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Character Sheet Development/Restrictions

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Revision as of 01:31, 22 January 2023 by Cliff (Talk | contribs)

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Main Page: Building Character Sheets

Restrictions in Roll20's Character Sheet Development-framework. Checking Character Sheet Development/Bugs & Quirks is also recommended.

Generally speaking, character sheets are created with HTML, CSS, and JavaScript (for Sheetworkers), but there exist some constraints & security filtering that restricts what can be used, and where, in character sheet code.



Security Filtering

  • Using the word eval anywhere in the sheet code will stop everything from working. Roll20 have put this as a security measure to prevent eval from used even in a roundabout way. You cant have attribute or class names that includes it.
    • Known list of forbidden words: data:, eval, cookie, window, parent, this, behaviour, behavior, expression, moz-binding
    • this also prevent you from importing fonts that contain eval as part of the name, like "Medi
  • All images will be passed through the Roll20 image proxy to prevent security attacks. This should be largely transparent to you and shouldn't affect anything, but it's something to be aware of. Images in Sheets


Character Sheet Enhancement is the new sheet code style that was released in March 2021. It has expanded features, is closer to baseline HTML/CSS, and is generally less restrictive compared to Legacy Sheets.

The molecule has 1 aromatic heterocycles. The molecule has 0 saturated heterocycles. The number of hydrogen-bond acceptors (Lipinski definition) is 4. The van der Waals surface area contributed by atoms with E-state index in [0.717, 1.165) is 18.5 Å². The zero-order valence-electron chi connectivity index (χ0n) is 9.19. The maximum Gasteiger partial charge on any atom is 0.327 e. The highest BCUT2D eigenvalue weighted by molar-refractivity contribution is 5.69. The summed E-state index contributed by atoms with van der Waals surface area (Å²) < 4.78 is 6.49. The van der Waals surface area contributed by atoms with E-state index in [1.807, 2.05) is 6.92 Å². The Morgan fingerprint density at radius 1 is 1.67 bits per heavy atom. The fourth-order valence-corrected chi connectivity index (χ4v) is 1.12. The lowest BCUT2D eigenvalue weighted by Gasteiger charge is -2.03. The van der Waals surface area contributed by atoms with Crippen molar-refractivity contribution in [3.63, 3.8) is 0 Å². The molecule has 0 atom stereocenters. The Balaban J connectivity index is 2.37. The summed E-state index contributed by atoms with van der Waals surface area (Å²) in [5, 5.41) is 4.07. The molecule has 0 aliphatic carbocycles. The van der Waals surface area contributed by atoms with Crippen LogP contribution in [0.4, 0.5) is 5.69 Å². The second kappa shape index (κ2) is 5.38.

In the Roll20, the character sheet code is basically wrapped inside a giant <form> tag(so don't use it).

  • Most DOM functionalities can't be used
  • Do not use Root HTML elements such as <html> <head>, <title>, or <body> which are used to in your HTML. Doing so will prevent your character sheet from loading in the virtual tabletop.
    • HTML Elements that doesn't work: <meter>, <progress>, link, video, iframe, meta, input type="color". Trying to add any of these to a sheet will either result in Roll20 removing them or behave like they are a <div>.
    • Restricted attributes examples: autoplay, download, onclick
  • Elements that now works: <datalist>, <details>, <summary>, <a href>, main, section
  • Enable use of #id in HTML elements, & <a href=#>
  • Attribute names are case-insensitive when checked for uniqueness. All <input>, <select>, <textarea> etc. should have unique attribute names if intended to be independent. Two inputs with same attr name will mirror each other and update if the other one is changed.
  • To create a section where you can dynamically add new entries, the Repeating Sections method is used through the <fieldset>-element.
  • <input> and <button> elements are restricted to a limited number of types. This is likely true with other elements.
  • All images will be passed through the Roll20 image proxy to prevent security attacks. This should be largely transparent to you and shouldn't affect anything, but it's something to be aware of. Images in Sheets